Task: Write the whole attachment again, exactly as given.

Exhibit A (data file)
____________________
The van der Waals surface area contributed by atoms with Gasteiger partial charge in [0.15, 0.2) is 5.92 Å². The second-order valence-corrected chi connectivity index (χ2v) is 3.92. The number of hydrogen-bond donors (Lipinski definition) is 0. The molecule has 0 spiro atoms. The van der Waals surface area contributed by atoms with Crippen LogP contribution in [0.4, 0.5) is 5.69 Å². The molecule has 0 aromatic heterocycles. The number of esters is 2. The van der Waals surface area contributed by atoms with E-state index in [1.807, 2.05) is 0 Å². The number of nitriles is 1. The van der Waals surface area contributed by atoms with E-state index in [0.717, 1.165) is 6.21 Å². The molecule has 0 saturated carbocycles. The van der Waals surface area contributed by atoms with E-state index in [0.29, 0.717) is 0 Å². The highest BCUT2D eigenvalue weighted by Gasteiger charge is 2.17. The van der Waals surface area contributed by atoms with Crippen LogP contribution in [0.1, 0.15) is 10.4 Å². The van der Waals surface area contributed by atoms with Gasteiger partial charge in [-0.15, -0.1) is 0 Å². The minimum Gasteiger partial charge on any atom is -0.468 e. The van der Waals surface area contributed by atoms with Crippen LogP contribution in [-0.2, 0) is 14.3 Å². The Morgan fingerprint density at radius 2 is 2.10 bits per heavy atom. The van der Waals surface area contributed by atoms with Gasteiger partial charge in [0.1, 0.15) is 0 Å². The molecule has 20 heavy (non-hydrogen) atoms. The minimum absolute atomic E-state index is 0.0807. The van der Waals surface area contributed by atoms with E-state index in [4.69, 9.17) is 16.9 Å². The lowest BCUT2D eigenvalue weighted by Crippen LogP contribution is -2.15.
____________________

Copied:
The van der Waals surface area contributed by atoms with Gasteiger partial charge in [0.15, 0.2) is 5.92 Å². The second-order valence-corrected chi connectivity index (χ2v) is 3.92. The number of hydrogen-bond donors (Lipinski definition) is 0. The molecule has 0 spiro atoms. The van der Waals surface area contributed by atoms with Crippen LogP contribution in [0.4, 0.5) is 5.69 Å². The molecule has 0 aromatic heterocycles. The number of esters is 2. The van der Waals surface area contributed by atoms with E-state index in [1.807, 2.05) is 0 Å². The number of nitriles is 1. The van der Waals surface area contributed by atoms with E-state index in [0.717, 1.165) is 6.21 Å². The molecule has 0 saturated carbocycles. The van der Waals surface area contributed by atoms with E-state index in [0.29, 0.717) is 0 Å². The highest BCUT2D eigenvalue weighted by Gasteiger charge is 2.17. The van der Waals surface area contributed by atoms with Crippen LogP contribution in [0.1, 0.15) is 10.4 Å². The van der Waals surface area contributed by atoms with Gasteiger partial charge in [-0.15, -0.1) is 0 Å². The minimum Gasteiger partial charge on any atom is -0.468 e. The van der Waals surface area contributed by atoms with Crippen LogP contribution in [-0.2, 0) is 14.3 Å². The Morgan fingerprint density at radius 2 is 2.10 bits per heavy atom. The van der Waals surface area contributed by atoms with Gasteiger partial charge in [0.1, 0.15) is 0 Å². The molecule has 20 heavy (non-hydrogen) atoms. The minimum absolute atomic E-state index is 0.0807. The van der Waals surface area contributed by atoms with E-state index in [4.69, 9.17) is 16.9 Å². The lowest BCUT2D eigenvalue weighted by Crippen LogP contribution is -2.15.